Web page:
Day 30: Getting Something Off My Chest

"I didn't come down here to change anybody's opinion about anything. I came down here to ease my own mind about everything." - Todd Snider

Hold on to your hats, folks. No Karate Kid topics or flea market finds in this post. This one's on the serious tip.

I had a great time yesterday at the Moccasin Creek Festival, but there's been one conversation I had while I was there that I haven't been able to get out of my head all day. You can call this a "Dear Diary" moment, but indulge me while I get something off my chest.

Having only been at the festival for maybe 30 minutes, I somehow found myself in conversation with a man I'd never met before. On a beautiful sunny afternoon with live bluegrass coming from the stage barely 100 feet away, I'm not sure how our conversation turned towards such serious issues as racism and social injustice. I don't know this man and I don't know his story. I don't know what he does for a living and I don't know anything about his background. What I do know is that he casually dropped the n-word into the short conversation twice.

Do you know how I responded? I walked away.

Those that know me can attest to the fact that I can be quite vocal about social issues I believe in. I've challenged people close to me and put friendships on the line in the past when it's come to these issues. Yesterday, to a man I did not know, I said nothing. Instead, I raised my eyebrows, shook my head slightly and said, "This is a conversation for another day." With that I excused myself to go buy a drink.

I'm not looking to beat myself up over my lack of response and I'm not looking to put myself on a pedestal for my liberal opinions. I'm simply disappointed in myself and need to get this off my chest.

Folks, there's been a lot of talk lately about issues of race in our country ranging from the actions of police officers to what flag flies over a state capitol. I'm not here to tell you what I think or to try to make you change your own opinions. My thoughts on gun control, racial profiling, and social justice are not going to change your opinions on the same topics. What I can tell you is this: whether we see ourselves on the left or on the right, a good majority of us consider ourselves to be Christians or part of some other religion with a similar moral foundation. As godly people, we are called to do one thing above all else: Love.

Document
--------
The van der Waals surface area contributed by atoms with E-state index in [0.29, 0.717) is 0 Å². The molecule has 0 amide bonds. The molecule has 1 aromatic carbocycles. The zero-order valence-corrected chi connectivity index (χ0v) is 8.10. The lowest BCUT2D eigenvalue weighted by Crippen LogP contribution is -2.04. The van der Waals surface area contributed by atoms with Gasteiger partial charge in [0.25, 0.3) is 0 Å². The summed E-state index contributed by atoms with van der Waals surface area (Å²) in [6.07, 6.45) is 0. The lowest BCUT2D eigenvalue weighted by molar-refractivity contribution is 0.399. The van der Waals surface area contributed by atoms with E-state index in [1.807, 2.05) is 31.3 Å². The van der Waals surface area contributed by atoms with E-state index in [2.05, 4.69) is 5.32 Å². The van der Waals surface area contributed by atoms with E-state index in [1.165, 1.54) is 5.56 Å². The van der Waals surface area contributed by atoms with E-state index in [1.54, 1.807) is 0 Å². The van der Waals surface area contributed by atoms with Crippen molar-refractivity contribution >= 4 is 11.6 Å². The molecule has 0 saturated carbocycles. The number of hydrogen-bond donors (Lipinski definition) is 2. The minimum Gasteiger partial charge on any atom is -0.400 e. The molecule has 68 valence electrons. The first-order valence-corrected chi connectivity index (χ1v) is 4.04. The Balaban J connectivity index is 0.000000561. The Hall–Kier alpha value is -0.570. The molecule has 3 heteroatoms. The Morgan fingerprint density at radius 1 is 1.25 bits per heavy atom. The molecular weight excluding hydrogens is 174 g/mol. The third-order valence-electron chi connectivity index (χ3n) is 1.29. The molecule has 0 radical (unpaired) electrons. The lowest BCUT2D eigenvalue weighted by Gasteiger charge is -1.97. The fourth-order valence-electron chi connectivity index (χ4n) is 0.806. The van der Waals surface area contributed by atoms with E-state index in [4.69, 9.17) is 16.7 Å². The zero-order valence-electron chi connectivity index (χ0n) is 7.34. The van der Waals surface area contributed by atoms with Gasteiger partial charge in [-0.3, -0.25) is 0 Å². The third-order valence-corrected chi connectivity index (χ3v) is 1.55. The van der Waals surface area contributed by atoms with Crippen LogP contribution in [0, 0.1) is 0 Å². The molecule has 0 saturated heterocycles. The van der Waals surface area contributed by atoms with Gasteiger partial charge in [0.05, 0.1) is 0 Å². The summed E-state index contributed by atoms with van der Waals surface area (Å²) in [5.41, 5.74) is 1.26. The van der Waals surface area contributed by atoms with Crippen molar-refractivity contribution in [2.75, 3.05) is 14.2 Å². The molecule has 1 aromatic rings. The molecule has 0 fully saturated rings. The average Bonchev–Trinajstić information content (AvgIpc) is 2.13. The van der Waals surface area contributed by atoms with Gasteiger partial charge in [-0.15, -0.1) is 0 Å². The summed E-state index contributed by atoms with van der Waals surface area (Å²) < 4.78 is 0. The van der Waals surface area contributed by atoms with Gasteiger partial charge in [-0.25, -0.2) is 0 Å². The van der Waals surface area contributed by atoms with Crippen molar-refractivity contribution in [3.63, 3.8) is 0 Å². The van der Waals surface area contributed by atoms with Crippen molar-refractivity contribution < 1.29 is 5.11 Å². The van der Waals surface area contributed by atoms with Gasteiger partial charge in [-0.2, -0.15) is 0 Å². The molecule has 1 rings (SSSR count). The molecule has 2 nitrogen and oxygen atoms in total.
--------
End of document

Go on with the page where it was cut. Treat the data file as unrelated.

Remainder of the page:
We are to love God and love others. Plain and simple.

"My command is this: Love each other as I have loved you." (John 15:12)

Nothing says we always have to agree. Nothing we are told says to only love those who look like we do or act like we do or have the same lifestyle that we do.

We are to love each other.


I'm not mad at this guy I somehow found myself talking to yesterday. I'm mad at myself for not speaking up on behalf of the love I have for all of my friends who are different in any way from the majority. Why I've always done this before and didn't yesterday, I'm not sure -- but I regret not making it clear to this man why I was excusing myself from the conversation.

Todd Snider played a popular song of his last night at the festival called Conservative Christian Right-Wing Republican Straight White American Males.

Considering some of those in attendance, I'll call this ironic.

"Life's too short to worry. Life's too long to wait. It's too short not to love everybody. Life's too long to hate." - Todd Snider

The Summer of Tim continues...